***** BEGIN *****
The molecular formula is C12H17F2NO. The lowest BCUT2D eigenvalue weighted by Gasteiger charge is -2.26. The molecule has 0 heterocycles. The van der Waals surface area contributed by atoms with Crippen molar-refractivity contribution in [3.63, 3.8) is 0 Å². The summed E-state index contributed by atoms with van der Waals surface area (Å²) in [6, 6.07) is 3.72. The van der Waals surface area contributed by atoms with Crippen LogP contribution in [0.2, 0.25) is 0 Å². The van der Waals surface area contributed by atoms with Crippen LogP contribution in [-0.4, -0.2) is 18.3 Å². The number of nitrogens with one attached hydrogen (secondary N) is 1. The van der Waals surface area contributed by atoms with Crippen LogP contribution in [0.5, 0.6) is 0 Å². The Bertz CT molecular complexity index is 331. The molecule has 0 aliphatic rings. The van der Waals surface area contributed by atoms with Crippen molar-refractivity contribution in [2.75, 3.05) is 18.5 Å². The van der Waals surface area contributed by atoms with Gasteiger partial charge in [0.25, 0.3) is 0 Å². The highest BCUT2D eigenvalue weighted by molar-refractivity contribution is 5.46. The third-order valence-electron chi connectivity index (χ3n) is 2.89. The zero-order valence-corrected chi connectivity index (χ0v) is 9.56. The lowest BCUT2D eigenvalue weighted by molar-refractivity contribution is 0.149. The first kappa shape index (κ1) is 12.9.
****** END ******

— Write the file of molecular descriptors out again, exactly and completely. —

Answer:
The molecular formula is C12H17F2NO. The lowest BCUT2D eigenvalue weighted by Gasteiger charge is -2.26. The molecule has 0 heterocycles. The van der Waals surface area contributed by atoms with Crippen molar-refractivity contribution in [3.63, 3.8) is 0 Å². The summed E-state index contributed by atoms with van der Waals surface area (Å²) in [6, 6.07) is 3.72. The van der Waals surface area contributed by atoms with Crippen LogP contribution in [0.2, 0.25) is 0 Å². The van der Waals surface area contributed by atoms with Crippen LogP contribution in [-0.4, -0.2) is 18.3 Å². The number of nitrogens with one attached hydrogen (secondary N) is 1. The van der Waals surface area contributed by atoms with Crippen LogP contribution in [0.5, 0.6) is 0 Å². The Bertz CT molecular complexity index is 331. The molecule has 0 aliphatic rings. The van der Waals surface area contributed by atoms with Crippen molar-refractivity contribution in [2.75, 3.05) is 18.5 Å². The van der Waals surface area contributed by atoms with Gasteiger partial charge in [0.25, 0.3) is 0 Å². The highest BCUT2D eigenvalue weighted by molar-refractivity contribution is 5.46. The third-order valence-electron chi connectivity index (χ3n) is 2.89. The zero-order valence-corrected chi connectivity index (χ0v) is 9.56. The lowest BCUT2D eigenvalue weighted by molar-refractivity contribution is 0.149. The first kappa shape index (κ1) is 12.9.